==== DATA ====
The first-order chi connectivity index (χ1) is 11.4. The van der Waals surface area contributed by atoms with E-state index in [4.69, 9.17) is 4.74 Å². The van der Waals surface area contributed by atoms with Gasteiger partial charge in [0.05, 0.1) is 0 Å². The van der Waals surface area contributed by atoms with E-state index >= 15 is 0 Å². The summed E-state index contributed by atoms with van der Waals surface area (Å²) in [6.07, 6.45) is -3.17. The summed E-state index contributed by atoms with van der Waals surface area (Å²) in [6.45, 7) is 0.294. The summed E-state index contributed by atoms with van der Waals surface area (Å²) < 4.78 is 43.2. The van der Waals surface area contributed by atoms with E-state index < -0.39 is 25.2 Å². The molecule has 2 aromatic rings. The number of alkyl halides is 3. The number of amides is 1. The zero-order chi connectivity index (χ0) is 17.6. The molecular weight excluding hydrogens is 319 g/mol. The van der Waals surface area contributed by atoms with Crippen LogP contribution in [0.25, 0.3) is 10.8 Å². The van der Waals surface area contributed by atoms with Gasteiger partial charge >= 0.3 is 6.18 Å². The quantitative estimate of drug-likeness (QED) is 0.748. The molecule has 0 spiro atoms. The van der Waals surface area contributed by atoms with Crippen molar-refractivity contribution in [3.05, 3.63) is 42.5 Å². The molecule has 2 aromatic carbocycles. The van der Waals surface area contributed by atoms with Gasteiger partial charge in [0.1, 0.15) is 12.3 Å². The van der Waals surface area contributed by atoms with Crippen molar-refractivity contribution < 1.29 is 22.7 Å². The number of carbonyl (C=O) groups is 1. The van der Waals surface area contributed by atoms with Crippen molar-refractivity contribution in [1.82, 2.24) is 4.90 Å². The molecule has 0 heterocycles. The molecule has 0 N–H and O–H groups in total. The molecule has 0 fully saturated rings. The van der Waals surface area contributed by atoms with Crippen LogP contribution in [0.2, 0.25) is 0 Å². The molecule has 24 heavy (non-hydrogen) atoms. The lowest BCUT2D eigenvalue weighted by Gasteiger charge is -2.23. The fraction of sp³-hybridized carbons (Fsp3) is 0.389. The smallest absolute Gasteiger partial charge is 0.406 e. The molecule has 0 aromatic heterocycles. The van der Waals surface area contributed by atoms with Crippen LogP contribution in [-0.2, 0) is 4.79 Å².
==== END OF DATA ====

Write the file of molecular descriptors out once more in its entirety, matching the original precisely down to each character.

The first-order chi connectivity index (χ1) is 11.4. The van der Waals surface area contributed by atoms with E-state index in [4.69, 9.17) is 4.74 Å². The van der Waals surface area contributed by atoms with Gasteiger partial charge in [0.05, 0.1) is 0 Å². The van der Waals surface area contributed by atoms with E-state index >= 15 is 0 Å². The summed E-state index contributed by atoms with van der Waals surface area (Å²) in [6.07, 6.45) is -3.17. The summed E-state index contributed by atoms with van der Waals surface area (Å²) in [6.45, 7) is 0.294. The summed E-state index contributed by atoms with van der Waals surface area (Å²) < 4.78 is 43.2. The van der Waals surface area contributed by atoms with E-state index < -0.39 is 25.2 Å². The molecule has 2 aromatic rings. The number of alkyl halides is 3. The number of amides is 1. The zero-order chi connectivity index (χ0) is 17.6. The molecular weight excluding hydrogens is 319 g/mol. The van der Waals surface area contributed by atoms with Crippen LogP contribution in [0.25, 0.3) is 10.8 Å². The van der Waals surface area contributed by atoms with Gasteiger partial charge >= 0.3 is 6.18 Å². The quantitative estimate of drug-likeness (QED) is 0.748. The molecule has 0 spiro atoms. The van der Waals surface area contributed by atoms with Crippen molar-refractivity contribution in [3.05, 3.63) is 42.5 Å². The molecule has 2 aromatic carbocycles. The van der Waals surface area contributed by atoms with Gasteiger partial charge in [0.1, 0.15) is 12.3 Å². The van der Waals surface area contributed by atoms with Crippen molar-refractivity contribution < 1.29 is 22.7 Å². The number of carbonyl (C=O) groups is 1. The van der Waals surface area contributed by atoms with Crippen molar-refractivity contribution in [1.82, 2.24) is 4.90 Å². The molecule has 0 heterocycles. The molecule has 0 N–H and O–H groups in total. The molecule has 0 fully saturated rings. The van der Waals surface area contributed by atoms with Crippen LogP contribution in [0.2, 0.25) is 0 Å². The molecule has 24 heavy (non-hydrogen) atoms. The lowest BCUT2D eigenvalue weighted by Gasteiger charge is -2.23. The fraction of sp³-hybridized carbons (Fsp3) is 0.389. The smallest absolute Gasteiger partial charge is 0.406 e. The molecule has 0 aromatic heterocycles. The van der Waals surface area contributed by atoms with Crippen LogP contribution in [-0.2, 0) is 4.79 Å².